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The Birds (rewatch)

Posted by martinteller on December 7, 2012

I’ve often felt the need to defend The Birds.  A film once considered one of Hitchcock’s major works, it now seems relegated to “B+” status, one of the “good but not great” movies.  Some think even less of it.  I’ve always liked it a great deal, partly because it’s unique to his body of work.  It is the only one (at least that I know of, still haven’t seen many of the pre-39 Steps movies) that deals with the unexplained, the supernatural.  Why the birds attack is completely open to interpretation, Hitchcock leaves few clues.  In the past I’ve read it as the birds specifically targeting Melanie Daniels, the universe conspiring to put this impulsive, manipulative symbol of unchecked female sexuality in her place.  Not everything in the film supports this idea, however (the killing of the farmer nowhere near Melanie, for instance).  Perhaps it’s simply a “Violent Unknown Event”, as Greenaway refers to it in his unofficial, highly conceptual pseudo-sequel The Falls.

Besides the film’s wonderful ambiguity, the second half is a masterpiece of suspense, building and releasing tension in eerie waves.  The last half hour (from the calm after the gas station attack to the chilling final image) is completely creepy.  Tippi Hedren isn’t on the level of a Grace Kelly or a Kim Novak, but she does fine work here as she descends into terrified madness, near catatonia by the end.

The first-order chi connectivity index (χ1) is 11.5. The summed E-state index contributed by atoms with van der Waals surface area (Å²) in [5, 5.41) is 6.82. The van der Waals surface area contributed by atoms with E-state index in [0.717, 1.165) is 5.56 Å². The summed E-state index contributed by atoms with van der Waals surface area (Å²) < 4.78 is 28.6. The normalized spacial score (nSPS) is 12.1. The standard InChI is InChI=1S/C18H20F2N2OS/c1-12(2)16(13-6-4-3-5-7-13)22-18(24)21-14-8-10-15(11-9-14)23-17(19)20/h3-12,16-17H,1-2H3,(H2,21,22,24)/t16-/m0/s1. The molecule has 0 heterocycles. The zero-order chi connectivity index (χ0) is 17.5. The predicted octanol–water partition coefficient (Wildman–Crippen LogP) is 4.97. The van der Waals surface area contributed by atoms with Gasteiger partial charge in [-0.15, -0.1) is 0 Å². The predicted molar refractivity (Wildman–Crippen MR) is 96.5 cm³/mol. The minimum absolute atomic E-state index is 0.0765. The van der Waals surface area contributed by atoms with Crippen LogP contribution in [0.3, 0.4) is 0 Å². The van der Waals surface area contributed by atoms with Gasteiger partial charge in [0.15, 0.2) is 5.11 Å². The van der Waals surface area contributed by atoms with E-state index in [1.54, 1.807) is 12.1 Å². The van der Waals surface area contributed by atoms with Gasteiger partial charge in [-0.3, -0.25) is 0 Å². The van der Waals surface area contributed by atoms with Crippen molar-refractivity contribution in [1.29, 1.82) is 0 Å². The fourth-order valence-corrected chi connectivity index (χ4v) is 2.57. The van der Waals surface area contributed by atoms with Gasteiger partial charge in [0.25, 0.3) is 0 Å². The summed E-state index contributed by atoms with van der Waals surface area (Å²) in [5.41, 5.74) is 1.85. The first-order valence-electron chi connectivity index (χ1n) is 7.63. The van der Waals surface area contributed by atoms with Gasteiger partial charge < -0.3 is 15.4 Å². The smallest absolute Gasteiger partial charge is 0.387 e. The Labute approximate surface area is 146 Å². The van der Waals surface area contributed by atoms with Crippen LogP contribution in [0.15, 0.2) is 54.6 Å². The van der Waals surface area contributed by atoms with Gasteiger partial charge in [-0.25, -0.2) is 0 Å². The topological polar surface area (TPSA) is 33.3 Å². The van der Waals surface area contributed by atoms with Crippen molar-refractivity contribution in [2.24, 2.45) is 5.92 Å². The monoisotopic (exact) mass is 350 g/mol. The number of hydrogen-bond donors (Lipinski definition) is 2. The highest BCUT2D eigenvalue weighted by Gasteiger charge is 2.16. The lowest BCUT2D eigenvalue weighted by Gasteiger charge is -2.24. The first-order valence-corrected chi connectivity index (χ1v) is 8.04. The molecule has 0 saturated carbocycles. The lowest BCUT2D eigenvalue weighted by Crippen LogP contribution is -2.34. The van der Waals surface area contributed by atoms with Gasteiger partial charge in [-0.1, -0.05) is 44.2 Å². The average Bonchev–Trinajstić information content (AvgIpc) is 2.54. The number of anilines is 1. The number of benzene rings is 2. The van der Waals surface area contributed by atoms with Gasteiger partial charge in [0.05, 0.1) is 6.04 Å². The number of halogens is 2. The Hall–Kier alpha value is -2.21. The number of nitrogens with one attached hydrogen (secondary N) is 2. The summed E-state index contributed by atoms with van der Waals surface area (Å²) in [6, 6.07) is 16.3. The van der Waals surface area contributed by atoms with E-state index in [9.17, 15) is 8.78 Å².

And yet, watching it now, it is indeed a “good but not great” film.  It’s not even in my top 10 Hitchcocks anymore.  A large problem is the special effects.  They’re often laughably poor, dated beyond hope.  The schoolyard scene, for example.  The beginning is incredible, one of my favorite Hitchcock moments.  Cutting between Hedren obliviously smoking a cigarette and the crows gathering on the jungle gym… wonderful.  But then the attack comes and it looks ridiculous.  It’s a fantastic buildup with a lousy payoff.  Or even something simple, like the horribly phony sand dune where Hedren and Rod Taylor have a chat.  Hitchcock’s unwillingness to venture outside the studio really hurts a scene like that.  Oh, and Taylor?  A complete zero of a leading man.  I couldn’t be less interested in this guy.  Also much of the cinematography is very flat, very bland.  Visually, the film only really comes into its own in that final act.

It’s a movie with great scenes and a beautifully intriguing premise, but too uneven in the execution.  Rating: Good (79)


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